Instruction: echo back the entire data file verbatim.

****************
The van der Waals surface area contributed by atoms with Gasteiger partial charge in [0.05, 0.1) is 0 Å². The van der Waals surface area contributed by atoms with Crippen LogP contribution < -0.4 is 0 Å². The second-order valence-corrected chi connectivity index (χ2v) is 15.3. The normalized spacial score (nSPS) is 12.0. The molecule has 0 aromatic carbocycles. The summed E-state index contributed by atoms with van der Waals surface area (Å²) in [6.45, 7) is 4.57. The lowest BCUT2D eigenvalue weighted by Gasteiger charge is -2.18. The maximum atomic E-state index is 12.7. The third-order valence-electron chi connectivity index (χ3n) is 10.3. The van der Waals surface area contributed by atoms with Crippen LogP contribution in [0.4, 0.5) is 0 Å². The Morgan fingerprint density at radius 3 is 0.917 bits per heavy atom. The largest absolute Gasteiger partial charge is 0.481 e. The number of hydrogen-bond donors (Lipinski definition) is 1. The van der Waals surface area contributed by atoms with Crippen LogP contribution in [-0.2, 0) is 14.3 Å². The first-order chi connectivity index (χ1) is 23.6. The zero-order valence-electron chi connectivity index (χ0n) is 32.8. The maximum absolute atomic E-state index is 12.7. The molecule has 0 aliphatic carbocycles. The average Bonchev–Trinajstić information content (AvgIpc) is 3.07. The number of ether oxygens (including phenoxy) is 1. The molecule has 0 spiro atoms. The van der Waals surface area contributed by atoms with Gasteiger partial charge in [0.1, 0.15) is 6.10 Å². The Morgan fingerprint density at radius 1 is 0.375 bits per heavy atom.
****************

The van der Waals surface area contributed by atoms with Gasteiger partial charge in [0.05, 0.1) is 0 Å². The van der Waals surface area contributed by atoms with Crippen LogP contribution < -0.4 is 0 Å². The second-order valence-corrected chi connectivity index (χ2v) is 15.3. The normalized spacial score (nSPS) is 12.0. The molecule has 0 aromatic carbocycles. The summed E-state index contributed by atoms with van der Waals surface area (Å²) in [6.45, 7) is 4.57. The lowest BCUT2D eigenvalue weighted by Gasteiger charge is -2.18. The maximum atomic E-state index is 12.7. The third-order valence-electron chi connectivity index (χ3n) is 10.3. The van der Waals surface area contributed by atoms with Crippen LogP contribution in [0.4, 0.5) is 0 Å². The Morgan fingerprint density at radius 3 is 0.917 bits per heavy atom. The largest absolute Gasteiger partial charge is 0.481 e. The number of hydrogen-bond donors (Lipinski definition) is 1. The van der Waals surface area contributed by atoms with Crippen LogP contribution in [-0.2, 0) is 14.3 Å². The first-order chi connectivity index (χ1) is 23.6. The zero-order valence-electron chi connectivity index (χ0n) is 32.8. The maximum absolute atomic E-state index is 12.7. The molecule has 0 aliphatic carbocycles. The average Bonchev–Trinajstić information content (AvgIpc) is 3.07. The number of ether oxygens (including phenoxy) is 1. The molecule has 0 spiro atoms. The van der Waals surface area contributed by atoms with Gasteiger partial charge in [0.1, 0.15) is 6.10 Å². The Morgan fingerprint density at radius 1 is 0.375 bits per heavy atom.